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  • Geography and Moral Philosophy: Some Common Ground.David M. Smith - 1998 - Philosophy and Geography 1 (1):7 – 33.
    There is an awakening of interest in links between geography and moral philosophy, or ethics. This paper reviews a range of issues where common ground might be found on this new disciplinary interface. These issues include the historical geography of moralities, the notion of moral geographies, inclusion and exclusion in the context of the bounding of spaces, and the moral significance of distance and proximity, as well as the more familiar concern with social justice. Environmental ethics provides a link with (...)
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  • Geography and Moral Philosophy: Some Common Ground.David M. Smith - 1998 - Ethics, Place and Environment 1 (1):7-34.
    There is an awakening of interest in links between geography and moral philosophy, or ethics. This paper reviews a range of issues where common ground might be found on this new disciplinary interface. These issues include the historical geography of moralities, the notion of moral geographies, inclusion and exclusion in the context of the bounding of spaces, and the moral significance of distance and proximity, as well as the more familiar concern with social justice. Environmental ethics provides a link with (...)
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  • The Practical Origins of Ideas: Genealogy as Conceptual Reverse-Engineering (Open Access).Matthieu Queloz - 2021 - Oxford: Oxford University Press.
    Why did such highly abstract ideas as truth, knowledge, or justice become so important to us? What was the point of coming to think in these terms? This book presents a philosophical method designed to answer such questions: the method of pragmatic genealogy. Pragmatic genealogies are partly fictional, partly historical narratives exploring what might have driven us to develop certain ideas in order to discover what these do for us. The book uncovers an under-appreciated tradition of pragmatic genealogy which cuts (...)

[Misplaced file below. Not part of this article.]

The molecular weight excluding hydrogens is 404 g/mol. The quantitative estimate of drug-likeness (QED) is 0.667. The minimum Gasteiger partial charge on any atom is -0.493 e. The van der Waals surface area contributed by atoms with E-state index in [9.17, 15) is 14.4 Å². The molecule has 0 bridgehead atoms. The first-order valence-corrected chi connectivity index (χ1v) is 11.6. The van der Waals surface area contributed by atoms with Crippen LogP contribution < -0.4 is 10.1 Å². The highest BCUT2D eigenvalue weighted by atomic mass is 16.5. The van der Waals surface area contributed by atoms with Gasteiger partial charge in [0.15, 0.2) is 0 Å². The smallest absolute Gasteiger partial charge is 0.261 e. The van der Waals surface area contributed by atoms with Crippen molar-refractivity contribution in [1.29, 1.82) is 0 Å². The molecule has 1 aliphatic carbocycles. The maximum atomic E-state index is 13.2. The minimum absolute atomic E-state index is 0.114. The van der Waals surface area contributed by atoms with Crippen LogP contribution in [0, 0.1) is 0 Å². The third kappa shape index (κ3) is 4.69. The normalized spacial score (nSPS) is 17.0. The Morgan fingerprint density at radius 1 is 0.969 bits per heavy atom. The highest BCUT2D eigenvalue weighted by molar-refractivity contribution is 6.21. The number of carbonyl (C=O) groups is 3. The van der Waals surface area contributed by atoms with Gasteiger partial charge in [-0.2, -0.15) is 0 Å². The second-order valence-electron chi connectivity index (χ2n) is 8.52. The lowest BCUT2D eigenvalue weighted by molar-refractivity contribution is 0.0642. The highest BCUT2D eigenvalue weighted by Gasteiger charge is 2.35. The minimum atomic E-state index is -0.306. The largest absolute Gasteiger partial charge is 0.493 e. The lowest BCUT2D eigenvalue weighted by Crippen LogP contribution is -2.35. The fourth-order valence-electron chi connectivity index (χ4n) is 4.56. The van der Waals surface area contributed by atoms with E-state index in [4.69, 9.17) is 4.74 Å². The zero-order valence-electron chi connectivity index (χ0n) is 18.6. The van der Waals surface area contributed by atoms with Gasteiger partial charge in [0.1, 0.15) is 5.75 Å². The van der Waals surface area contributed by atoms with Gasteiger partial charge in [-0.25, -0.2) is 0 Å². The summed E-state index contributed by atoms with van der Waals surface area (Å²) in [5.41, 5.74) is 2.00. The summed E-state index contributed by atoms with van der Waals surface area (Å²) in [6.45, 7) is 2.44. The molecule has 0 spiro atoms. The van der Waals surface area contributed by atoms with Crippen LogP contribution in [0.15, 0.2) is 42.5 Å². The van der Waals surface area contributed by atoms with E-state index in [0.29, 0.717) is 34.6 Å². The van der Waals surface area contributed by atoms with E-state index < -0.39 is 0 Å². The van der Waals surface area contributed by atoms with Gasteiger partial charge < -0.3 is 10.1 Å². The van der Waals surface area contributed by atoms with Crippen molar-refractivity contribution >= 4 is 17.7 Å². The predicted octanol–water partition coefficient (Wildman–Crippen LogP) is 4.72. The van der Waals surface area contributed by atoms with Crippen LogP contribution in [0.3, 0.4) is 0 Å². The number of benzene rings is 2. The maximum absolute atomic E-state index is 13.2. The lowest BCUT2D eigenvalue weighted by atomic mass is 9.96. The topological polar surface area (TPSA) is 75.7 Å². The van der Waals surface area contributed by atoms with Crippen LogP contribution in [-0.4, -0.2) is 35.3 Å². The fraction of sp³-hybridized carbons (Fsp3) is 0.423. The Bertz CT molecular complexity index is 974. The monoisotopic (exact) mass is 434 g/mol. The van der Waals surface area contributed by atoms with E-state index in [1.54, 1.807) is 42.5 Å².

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  • Particularism and Moral Education.David Bakhurst - 2005 - Philosophical Explorations 8 (3):265 – 279.
    Some opponents of ethical particularism complain that particularists cannot give a plausible account of moral education. After considering and rejecting a number of arguments to this conclusion, I focus on the following objection: Particularism, at least in Jonathan Dancy's version, has nothing to say about moral education because it lacks a substantial account of moral competence. By Dancy's own admission, particularists can tell us little more than that a competent agent 'gets things right case by case'. I respond by reflecting (...)
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  • Meaning and Justification: The Case of Modus Ponens.Joshua Schechter & David Enoch - 2006 - Noûs 40 (4):687 - 715.
    In virtue of what are we justified in employing the rule of inference Modus Ponens? One tempting approach to answering this question is to claim that we are justified in employing Modus Ponens purely in virtue of facts concerning meaning or concept-possession. In this paper, we argue that such meaning-based accounts cannot be accepted as the fundamental account of our justification.
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  • Is Resilience a Normative Concept?Henrik Thorén & Lennart Olsson - 2018 - Resilience: International Policies, Practices and Discourses 2 (6):112-128.